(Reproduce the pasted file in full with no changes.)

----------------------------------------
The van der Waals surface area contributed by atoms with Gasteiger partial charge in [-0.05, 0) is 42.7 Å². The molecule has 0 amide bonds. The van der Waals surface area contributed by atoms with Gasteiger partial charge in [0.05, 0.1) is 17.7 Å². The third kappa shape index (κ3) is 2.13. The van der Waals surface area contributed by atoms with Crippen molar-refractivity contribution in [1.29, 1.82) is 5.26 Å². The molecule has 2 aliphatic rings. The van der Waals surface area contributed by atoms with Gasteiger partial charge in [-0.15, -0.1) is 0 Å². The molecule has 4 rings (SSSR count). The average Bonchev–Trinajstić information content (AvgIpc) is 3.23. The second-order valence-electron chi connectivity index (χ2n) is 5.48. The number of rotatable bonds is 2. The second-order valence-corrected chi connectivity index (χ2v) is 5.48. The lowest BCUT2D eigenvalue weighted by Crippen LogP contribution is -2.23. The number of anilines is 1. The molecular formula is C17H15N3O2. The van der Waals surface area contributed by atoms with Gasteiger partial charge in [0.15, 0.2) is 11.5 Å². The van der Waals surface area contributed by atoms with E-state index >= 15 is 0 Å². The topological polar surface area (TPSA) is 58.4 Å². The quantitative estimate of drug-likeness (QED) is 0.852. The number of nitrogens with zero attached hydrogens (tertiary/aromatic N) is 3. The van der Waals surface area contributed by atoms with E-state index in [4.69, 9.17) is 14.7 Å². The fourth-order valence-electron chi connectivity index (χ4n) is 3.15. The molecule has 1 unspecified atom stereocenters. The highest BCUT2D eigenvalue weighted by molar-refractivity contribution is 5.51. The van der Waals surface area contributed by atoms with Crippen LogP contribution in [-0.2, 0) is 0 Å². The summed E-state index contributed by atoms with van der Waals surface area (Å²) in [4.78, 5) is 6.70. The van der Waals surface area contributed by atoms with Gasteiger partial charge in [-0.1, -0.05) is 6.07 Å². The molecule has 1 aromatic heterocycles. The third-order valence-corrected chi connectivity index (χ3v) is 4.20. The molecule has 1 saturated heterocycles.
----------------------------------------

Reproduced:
The van der Waals surface area contributed by atoms with Gasteiger partial charge in [-0.05, 0) is 42.7 Å². The molecule has 0 amide bonds. The van der Waals surface area contributed by atoms with Gasteiger partial charge in [0.05, 0.1) is 17.7 Å². The third kappa shape index (κ3) is 2.13. The van der Waals surface area contributed by atoms with Crippen molar-refractivity contribution in [1.29, 1.82) is 5.26 Å². The molecule has 2 aliphatic rings. The van der Waals surface area contributed by atoms with Gasteiger partial charge in [-0.15, -0.1) is 0 Å². The molecule has 4 rings (SSSR count). The average Bonchev–Trinajstić information content (AvgIpc) is 3.23. The second-order valence-electron chi connectivity index (χ2n) is 5.48. The number of rotatable bonds is 2. The second-order valence-corrected chi connectivity index (χ2v) is 5.48. The lowest BCUT2D eigenvalue weighted by Crippen LogP contribution is -2.23. The number of anilines is 1. The molecular formula is C17H15N3O2. The van der Waals surface area contributed by atoms with Gasteiger partial charge in [0.15, 0.2) is 11.5 Å². The van der Waals surface area contributed by atoms with E-state index >= 15 is 0 Å². The topological polar surface area (TPSA) is 58.4 Å². The quantitative estimate of drug-likeness (QED) is 0.852. The number of nitrogens with zero attached hydrogens (tertiary/aromatic N) is 3. The van der Waals surface area contributed by atoms with E-state index in [4.69, 9.17) is 14.7 Å². The fourth-order valence-electron chi connectivity index (χ4n) is 3.15. The molecule has 1 unspecified atom stereocenters. The highest BCUT2D eigenvalue weighted by molar-refractivity contribution is 5.51. The van der Waals surface area contributed by atoms with Crippen LogP contribution in [-0.2, 0) is 0 Å². The summed E-state index contributed by atoms with van der Waals surface area (Å²) in [4.78, 5) is 6.70. The van der Waals surface area contributed by atoms with Gasteiger partial charge in [-0.1, -0.05) is 6.07 Å². The molecule has 1 aromatic heterocycles. The third-order valence-corrected chi connectivity index (χ3v) is 4.20. The molecule has 1 saturated heterocycles.